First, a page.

The collection of animals and all experiments were carried out in compliance with the Eastern Cape Department of Economic Development and Environmental Affairs (DEDEA permit no. CRO 35/17CR and CRO 36/17CR) and ethical clearance was approved by the National Research Foundation – South African Institute for Aquatic Biodiversity (NRF-SAIAB reference no. 25/4/1/5_2017/03).

Functional response experimental design

River Goby, Mozambique Tilapia and Western Mosquitofish individuals were sourced using a 30 m × 2 m seine net with 12 mm mesh wings and an 8 mm mesh cod-end from Dunbrody (33°27'53"S; 25°33'02"E) and Disco Chicks (33°27'26"S; 25°39'57"E) irrigation ponds, Eastern Cape, South Africa. Upon capture, fish were transported to NRF-SAIAB, Grahamstown in continuously aerated containers with source water. Each fish species was housed separately in a controlled temperature and light laboratory and kept under a 12:12 light:dark cycle. Temperature was maintained at either 18 ± 2 °C or 25 ± 2 °C (i.e. experimental temperature groups) for seven days prior to experimentation, with each species acclimated separately in 40 L fish tanks in a closed recirculating system. All fish were maintained on a standardized diet of larval chironomids ad libitum. The chironomid larvae were collected by kick sampling from the Bloukrans River (33°19'06"S; 26°34'22"E) using a kick net (1000 µm). The chironomids were then strained twice through 2.0 mm and then 1.0 mm sieves to obtain the experimental size class (total length (TL) ± standard deviation ((SD) 1.5 ± 0.11 mm) and then rinsed thoroughly with deionized water to remove any other food sources.

Functional response experiments were performed at 18 °C and 25 °C, reflecting respective spring and summer temperatures at the sampling locations. Following Alexander et al. (2014), all fish were size matched (TL (mean ± SD): River Goby = 41.50 ± 4.10 mm; Mozambique Tilapia = 41.70 ± 4.10 mm; Western Mosquitofish = 41.60 ± 4.10 mm), in order to eliminate the influence of size-related differences on prey consumption and focus on species-specific differences (Rall et al. 2012). Individuals of River Goby, Mozambique Tilapia and Western Mosquitofish were randomly selected from the holding tanks 24 hours prior to the trial and transferred to experimental arenas (opaque 20 L spherical arenas: diameter: 290 mm; depth: 400 mm) containing 5 L of continuously aerated rainwater. In individual experimental arenas, each assigned fish was held for 24 hrs prior to the experiment without food to allow for acclimatization and standardization of hunger levels. Individual fish were then presented with chironomid larvae at one of eight prey densities (n = 2, 4, 8, 16, 32, 64, 96 and 120; n = 7 replicates per prey density). At the end of each experimental period, predators were removed and the total number of live prey items remaining, and hence numbers consumed, enumerated. One set of experiments (i.e. one randomized fully factorial replicate per experimental temperature group) was conducted in a day, and the experiments were initiated at 09:00 am, during photoperiod, with prey consumption examined after 2 hrs. Controls consisted of larval chironomids in experimental tanks at each prey density in the absence of predators (n = 2 replicates per experimental group). Predators were only used once and therefore there was no re-use within or across experimental groups.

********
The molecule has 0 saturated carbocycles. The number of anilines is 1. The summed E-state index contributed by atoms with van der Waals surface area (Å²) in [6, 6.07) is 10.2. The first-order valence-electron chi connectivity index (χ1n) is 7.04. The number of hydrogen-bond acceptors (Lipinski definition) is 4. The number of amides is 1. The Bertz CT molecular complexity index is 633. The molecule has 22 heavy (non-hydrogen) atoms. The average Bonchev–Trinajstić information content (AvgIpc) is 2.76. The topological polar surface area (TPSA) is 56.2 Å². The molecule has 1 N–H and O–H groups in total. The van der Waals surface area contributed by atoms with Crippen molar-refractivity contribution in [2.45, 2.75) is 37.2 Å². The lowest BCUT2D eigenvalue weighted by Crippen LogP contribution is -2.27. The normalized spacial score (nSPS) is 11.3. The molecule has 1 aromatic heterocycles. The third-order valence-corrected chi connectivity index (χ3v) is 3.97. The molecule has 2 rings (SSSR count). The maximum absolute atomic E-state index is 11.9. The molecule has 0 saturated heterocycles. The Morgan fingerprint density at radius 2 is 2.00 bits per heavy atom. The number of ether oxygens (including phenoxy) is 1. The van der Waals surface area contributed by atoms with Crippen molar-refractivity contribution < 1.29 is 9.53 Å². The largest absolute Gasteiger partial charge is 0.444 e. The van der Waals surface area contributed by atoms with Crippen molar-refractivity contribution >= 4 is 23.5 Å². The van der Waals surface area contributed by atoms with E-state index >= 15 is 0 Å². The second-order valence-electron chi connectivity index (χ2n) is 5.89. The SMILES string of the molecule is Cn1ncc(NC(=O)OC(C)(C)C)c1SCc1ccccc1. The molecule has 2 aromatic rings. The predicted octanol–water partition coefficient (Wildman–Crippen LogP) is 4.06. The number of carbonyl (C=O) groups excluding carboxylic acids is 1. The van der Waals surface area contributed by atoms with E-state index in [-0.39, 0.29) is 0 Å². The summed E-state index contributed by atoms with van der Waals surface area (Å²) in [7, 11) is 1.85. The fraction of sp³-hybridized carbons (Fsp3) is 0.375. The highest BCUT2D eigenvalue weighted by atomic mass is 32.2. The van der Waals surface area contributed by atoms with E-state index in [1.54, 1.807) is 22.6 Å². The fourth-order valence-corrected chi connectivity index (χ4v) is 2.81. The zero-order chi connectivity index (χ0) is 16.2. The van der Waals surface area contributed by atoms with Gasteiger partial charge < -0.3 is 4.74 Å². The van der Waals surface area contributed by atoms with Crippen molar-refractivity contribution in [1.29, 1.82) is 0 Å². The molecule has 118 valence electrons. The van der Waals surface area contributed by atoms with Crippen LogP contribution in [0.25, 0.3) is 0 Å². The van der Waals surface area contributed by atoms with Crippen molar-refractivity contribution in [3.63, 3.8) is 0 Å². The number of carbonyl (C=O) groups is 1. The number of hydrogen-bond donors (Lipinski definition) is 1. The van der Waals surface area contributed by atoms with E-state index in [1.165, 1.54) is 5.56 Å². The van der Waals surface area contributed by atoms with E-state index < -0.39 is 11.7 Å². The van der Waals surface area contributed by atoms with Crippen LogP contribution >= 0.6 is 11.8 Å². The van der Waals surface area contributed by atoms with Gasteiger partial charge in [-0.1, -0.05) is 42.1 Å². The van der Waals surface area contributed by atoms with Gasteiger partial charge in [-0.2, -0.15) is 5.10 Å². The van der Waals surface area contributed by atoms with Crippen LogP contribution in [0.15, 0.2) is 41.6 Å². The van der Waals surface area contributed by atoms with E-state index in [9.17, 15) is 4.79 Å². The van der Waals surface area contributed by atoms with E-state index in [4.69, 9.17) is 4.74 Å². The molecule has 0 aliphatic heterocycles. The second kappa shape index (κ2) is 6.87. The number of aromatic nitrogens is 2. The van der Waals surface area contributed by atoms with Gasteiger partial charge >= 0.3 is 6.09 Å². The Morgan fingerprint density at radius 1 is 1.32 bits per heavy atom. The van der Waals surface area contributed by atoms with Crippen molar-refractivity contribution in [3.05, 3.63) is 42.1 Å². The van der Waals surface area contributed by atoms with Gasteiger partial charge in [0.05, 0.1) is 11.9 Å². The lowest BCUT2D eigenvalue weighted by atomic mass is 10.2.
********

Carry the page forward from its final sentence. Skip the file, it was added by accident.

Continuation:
Fish abundances

The fish predator abundance data were obtained from the NRF-SAIAB`s monitoring program of irrigation ponds in the Sundays River Valley, Eastern Cape, South Africa. Abundance from two irrigation ponds were used, ML Swart (33°24'33"S; 25°29'04"E), and River Bend (33°26'23"S; 25°42'25"E). The pond names represent either the property or farm owner’s name, as recorded by the Lower Sundays River Water User Association. These ponds were selected on the basis that they were surveyed in both spring and summer and that all three species were captured to give abundance estimates. During each survey, the irrigation pond water temperatures were measured using a HANNA HI98129 combo pH and electrical conductivity meter (HANNA Instruments Inc., Woonsocket, USA). Spring (18 °C) and summer (25 °C) abundance estimates were used in this study as they were in line with the experimental temperatures, and reflect seasonal temperature means.

The ponds were surveyed using a 30 m × 2 m siene net with 12 mm mesh wings and an 8 mm mesh cod-end. At least three hauls were conducted per pond and, upon completion of a single haul, all fish were kept alive in a continuously aerated container (20 L) until every seine haul was completed within a pond. Fish were then identified to species-level, enumerated and released back to the water. The abundance data were based on maximum catch field abundances using mean catch per 100 m2.

Statistical analyses

Generalized linear models (GLMs) assuming a Poisson error distribution and log link were used to analyze overall prey consumption with respect to species, temperature and prey supply. Likewise, GLMs were used to compare fish abundances with respect to species, season and pond. Non-significant terms and interactions were removed stepwise to obtain minimum adequate models (Crawley 2007). Tukey’s comparisons were used to undertake post hoc tests of significant effects in each resulting model (Hothorn et al. 2008).